At the Referee's hearing and again before this court respondent stated that he had failed to respond to the repeated communications from the Grievance Committee because he did not have funds with which to pay Mr. Harmon and Mr. Kurylas and did not want to reply to the Grievance Committee until he had taken care of the matters. We find this purported explanation to be totally unacceptable. The members of the Grievance Committee perform a difficult and all too often thankless task in investigating charges of professional misconduct against their brother lawyers. In this instance the members of the Committee gave respondent several opportunities to appear before the Committee and offer his explanation regarding the charges that had been made against him, opportunities that he spurned. We consider respondent's failure to respond to the communications from the Grievance Committee to be indicative of his attitude towards the serious nature of the complaints lodged by Mr. Harmon and Mr. Kurylas. Lest anyone consider that the consequences of failing to reply to the Grievance Committee are singularly visited upon respondent, let this opinion be fair notice that similar inexcusable failures to respond will count heavily in any subsequent formal disciplinary proceedings brought against an attorney. Cf. In Re Foy, 62 S.D. 23, 250 N.W. 671. He acts at his peril who treats a communication from the Grievance Committee with the indifference accorded an unsolicited invitation to join a book club.

Respondent has attempted to excuse his conduct by pointing out that his difficulties stemmed from the fact that his income fell woefully short of that needed to support his growing family. He also points to the failure of the State Bar to educate and advise young lawyers who are entering the practice of law as sole practitioners about financial matters.

While we are not unappreciative of, nor insensitive to, the problems that confront the young, inexperienced attorney who seeks to establish a sole practice, financial problems per se are not an excuse for the manner in which respondent conducted his professional affairs with respect to the matters here in question. We recognize that anyone undertaking to practice alone in this day of soaring office overhead embarks upon a course fraught with hazards. Indeed, he faces a life-long pharaonic indentureship to publishing companies, office equipment companies, importunate landlords and a host of other claimants to what must of necessity be a modest income, at least in the early years of his practice. Financial problems, however, do not excuse nor do they justify a course of conduct in the handling of a client's funds that leads to the misallocation or withholding, however temporary, of such funds. Nor can the attorney escape censure by pleading ignorance of his financial affairs or by pointing the finger of guilt at his employees. He is bound to conduct the affairs of his office in such a manner that his clients' funds are safeguarded and promptly remitted. Likewise, no plea of hardship can excuse the issuing of insufficient fund checks, especially where, as in the instant case, a pattern of insufficient fund checks is established.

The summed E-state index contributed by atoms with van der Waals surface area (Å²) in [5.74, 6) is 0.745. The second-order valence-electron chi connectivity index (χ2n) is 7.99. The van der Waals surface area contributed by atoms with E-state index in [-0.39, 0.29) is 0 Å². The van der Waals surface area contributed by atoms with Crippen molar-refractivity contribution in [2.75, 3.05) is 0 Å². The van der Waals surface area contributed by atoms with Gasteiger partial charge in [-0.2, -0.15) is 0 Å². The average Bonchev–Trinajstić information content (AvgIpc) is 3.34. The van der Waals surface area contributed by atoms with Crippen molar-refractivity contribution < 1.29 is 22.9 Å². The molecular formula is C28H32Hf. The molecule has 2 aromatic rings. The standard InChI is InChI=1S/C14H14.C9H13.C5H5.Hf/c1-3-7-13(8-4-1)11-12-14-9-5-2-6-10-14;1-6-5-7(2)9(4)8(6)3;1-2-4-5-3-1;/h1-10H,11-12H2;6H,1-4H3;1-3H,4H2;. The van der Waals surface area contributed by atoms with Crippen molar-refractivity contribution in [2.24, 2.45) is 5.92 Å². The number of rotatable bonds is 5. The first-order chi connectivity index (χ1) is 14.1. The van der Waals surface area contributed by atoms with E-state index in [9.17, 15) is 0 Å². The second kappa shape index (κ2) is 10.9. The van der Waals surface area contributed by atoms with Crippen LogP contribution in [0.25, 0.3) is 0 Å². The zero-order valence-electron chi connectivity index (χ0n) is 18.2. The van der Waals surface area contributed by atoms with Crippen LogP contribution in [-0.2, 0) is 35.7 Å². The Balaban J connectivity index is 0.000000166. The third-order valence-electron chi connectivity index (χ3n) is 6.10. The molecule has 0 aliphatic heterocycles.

With respect to the finding that respondent has been under a great deal of emotional strain while awaiting our decision in his case, it should be noted that the three insufficient fund checks described in the supplementary findings were written within a month of the hearing in this court on the original findings, hardly an excessive length of time for any court to devote to the studied deliberation of the proper disposition of a case involving the future of an attorney's professional career. It was respondent's own conduct that precluded this court from rendering a decision on the original findings, a decision that was under consideration and in the process of preparation at the time we received the information regarding respondent's post-hearing misconduct.